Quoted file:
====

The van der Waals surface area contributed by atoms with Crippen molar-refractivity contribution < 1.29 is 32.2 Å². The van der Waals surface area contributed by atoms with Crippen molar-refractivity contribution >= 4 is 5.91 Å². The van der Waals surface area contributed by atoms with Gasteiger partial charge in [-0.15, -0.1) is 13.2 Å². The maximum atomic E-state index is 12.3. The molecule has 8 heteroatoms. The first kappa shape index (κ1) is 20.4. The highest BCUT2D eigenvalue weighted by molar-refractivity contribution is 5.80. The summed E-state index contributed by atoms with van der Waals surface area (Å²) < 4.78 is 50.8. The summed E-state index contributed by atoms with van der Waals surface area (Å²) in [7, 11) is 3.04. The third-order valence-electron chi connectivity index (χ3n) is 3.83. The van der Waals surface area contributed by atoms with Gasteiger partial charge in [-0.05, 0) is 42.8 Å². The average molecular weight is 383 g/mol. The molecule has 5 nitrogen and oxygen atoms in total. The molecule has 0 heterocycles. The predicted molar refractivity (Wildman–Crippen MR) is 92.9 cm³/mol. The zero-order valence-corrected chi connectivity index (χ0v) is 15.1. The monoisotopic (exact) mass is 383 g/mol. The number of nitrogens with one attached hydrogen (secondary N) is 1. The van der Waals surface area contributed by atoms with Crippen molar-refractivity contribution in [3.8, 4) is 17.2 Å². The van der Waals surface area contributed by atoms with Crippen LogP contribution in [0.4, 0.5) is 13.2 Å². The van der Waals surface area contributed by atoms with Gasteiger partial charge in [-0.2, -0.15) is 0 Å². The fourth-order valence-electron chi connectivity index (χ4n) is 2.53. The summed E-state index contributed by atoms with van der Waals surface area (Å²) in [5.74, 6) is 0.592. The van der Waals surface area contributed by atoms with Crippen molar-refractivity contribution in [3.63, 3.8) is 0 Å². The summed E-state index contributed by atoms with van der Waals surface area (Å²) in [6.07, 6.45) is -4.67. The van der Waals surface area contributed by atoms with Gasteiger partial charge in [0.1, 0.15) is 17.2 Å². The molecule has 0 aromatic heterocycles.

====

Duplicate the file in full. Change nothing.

The van der Waals surface area contributed by atoms with Crippen molar-refractivity contribution < 1.29 is 32.2 Å². The van der Waals surface area contributed by atoms with Crippen molar-refractivity contribution >= 4 is 5.91 Å². The van der Waals surface area contributed by atoms with Gasteiger partial charge in [-0.15, -0.1) is 13.2 Å². The maximum atomic E-state index is 12.3. The molecule has 8 heteroatoms. The first kappa shape index (κ1) is 20.4. The highest BCUT2D eigenvalue weighted by molar-refractivity contribution is 5.80. The summed E-state index contributed by atoms with van der Waals surface area (Å²) < 4.78 is 50.8. The summed E-state index contributed by atoms with van der Waals surface area (Å²) in [7, 11) is 3.04. The third-order valence-electron chi connectivity index (χ3n) is 3.83. The van der Waals surface area contributed by atoms with Gasteiger partial charge in [-0.05, 0) is 42.8 Å². The average molecular weight is 383 g/mol. The molecule has 5 nitrogen and oxygen atoms in total. The molecule has 0 heterocycles. The predicted molar refractivity (Wildman–Crippen MR) is 92.9 cm³/mol. The zero-order valence-corrected chi connectivity index (χ0v) is 15.1. The monoisotopic (exact) mass is 383 g/mol. The number of nitrogens with one attached hydrogen (secondary N) is 1. The van der Waals surface area contributed by atoms with Crippen molar-refractivity contribution in [3.8, 4) is 17.2 Å². The van der Waals surface area contributed by atoms with Crippen LogP contribution in [0.4, 0.5) is 13.2 Å². The van der Waals surface area contributed by atoms with Gasteiger partial charge in [-0.2, -0.15) is 0 Å². The fourth-order valence-electron chi connectivity index (χ4n) is 2.53. The summed E-state index contributed by atoms with van der Waals surface area (Å²) in [5.74, 6) is 0.592. The van der Waals surface area contributed by atoms with Crippen molar-refractivity contribution in [3.63, 3.8) is 0 Å². The summed E-state index contributed by atoms with van der Waals surface area (Å²) in [6.07, 6.45) is -4.67. The van der Waals surface area contributed by atoms with Gasteiger partial charge in [0.1, 0.15) is 17.2 Å². The molecule has 0 aromatic heterocycles.